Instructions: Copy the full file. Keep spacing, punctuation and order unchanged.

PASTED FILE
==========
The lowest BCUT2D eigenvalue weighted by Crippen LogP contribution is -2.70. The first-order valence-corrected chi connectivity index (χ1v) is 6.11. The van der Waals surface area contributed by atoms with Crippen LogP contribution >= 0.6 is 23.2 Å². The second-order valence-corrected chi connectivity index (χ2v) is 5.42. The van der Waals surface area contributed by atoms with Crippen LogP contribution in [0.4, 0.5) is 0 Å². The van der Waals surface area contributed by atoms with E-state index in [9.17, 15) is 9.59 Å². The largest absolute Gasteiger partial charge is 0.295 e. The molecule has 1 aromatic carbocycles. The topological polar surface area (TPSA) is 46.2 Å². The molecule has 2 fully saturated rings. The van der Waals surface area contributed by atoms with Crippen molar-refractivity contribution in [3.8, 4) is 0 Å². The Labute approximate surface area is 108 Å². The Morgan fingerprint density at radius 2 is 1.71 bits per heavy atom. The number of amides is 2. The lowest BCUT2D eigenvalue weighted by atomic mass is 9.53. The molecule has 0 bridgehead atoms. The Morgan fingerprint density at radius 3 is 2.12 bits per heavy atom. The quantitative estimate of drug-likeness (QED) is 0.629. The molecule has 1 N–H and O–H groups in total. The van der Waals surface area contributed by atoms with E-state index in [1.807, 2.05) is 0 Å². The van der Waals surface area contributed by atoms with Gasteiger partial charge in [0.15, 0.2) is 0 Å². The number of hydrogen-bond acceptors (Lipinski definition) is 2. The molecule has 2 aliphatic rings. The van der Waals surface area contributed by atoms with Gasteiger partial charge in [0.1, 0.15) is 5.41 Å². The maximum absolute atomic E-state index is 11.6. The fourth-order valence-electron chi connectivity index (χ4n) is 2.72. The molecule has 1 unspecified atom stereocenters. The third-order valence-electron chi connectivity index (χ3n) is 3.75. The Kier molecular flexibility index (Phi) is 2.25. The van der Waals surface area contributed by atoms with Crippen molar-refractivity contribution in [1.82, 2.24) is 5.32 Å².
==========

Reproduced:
The lowest BCUT2D eigenvalue weighted by Crippen LogP contribution is -2.70. The first-order valence-corrected chi connectivity index (χ1v) is 6.11. The van der Waals surface area contributed by atoms with Crippen LogP contribution >= 0.6 is 23.2 Å². The second-order valence-corrected chi connectivity index (χ2v) is 5.42. The van der Waals surface area contributed by atoms with Crippen LogP contribution in [0.4, 0.5) is 0 Å². The van der Waals surface area contributed by atoms with E-state index in [9.17, 15) is 9.59 Å². The largest absolute Gasteiger partial charge is 0.295 e. The molecule has 1 aromatic carbocycles. The topological polar surface area (TPSA) is 46.2 Å². The molecule has 2 fully saturated rings. The van der Waals surface area contributed by atoms with Crippen molar-refractivity contribution in [3.8, 4) is 0 Å². The Labute approximate surface area is 108 Å². The Morgan fingerprint density at radius 2 is 1.71 bits per heavy atom. The number of amides is 2. The lowest BCUT2D eigenvalue weighted by atomic mass is 9.53. The molecule has 0 bridgehead atoms. The Morgan fingerprint density at radius 3 is 2.12 bits per heavy atom. The quantitative estimate of drug-likeness (QED) is 0.629. The molecule has 1 N–H and O–H groups in total. The van der Waals surface area contributed by atoms with E-state index in [1.807, 2.05) is 0 Å². The van der Waals surface area contributed by atoms with Gasteiger partial charge in [0.15, 0.2) is 0 Å². The number of hydrogen-bond acceptors (Lipinski definition) is 2. The molecule has 2 aliphatic rings. The van der Waals surface area contributed by atoms with Gasteiger partial charge in [0.1, 0.15) is 5.41 Å². The maximum absolute atomic E-state index is 11.6. The fourth-order valence-electron chi connectivity index (χ4n) is 2.72. The molecule has 1 unspecified atom stereocenters. The third-order valence-electron chi connectivity index (χ3n) is 3.75. The Kier molecular flexibility index (Phi) is 2.25. The van der Waals surface area contributed by atoms with Crippen molar-refractivity contribution in [1.82, 2.24) is 5.32 Å².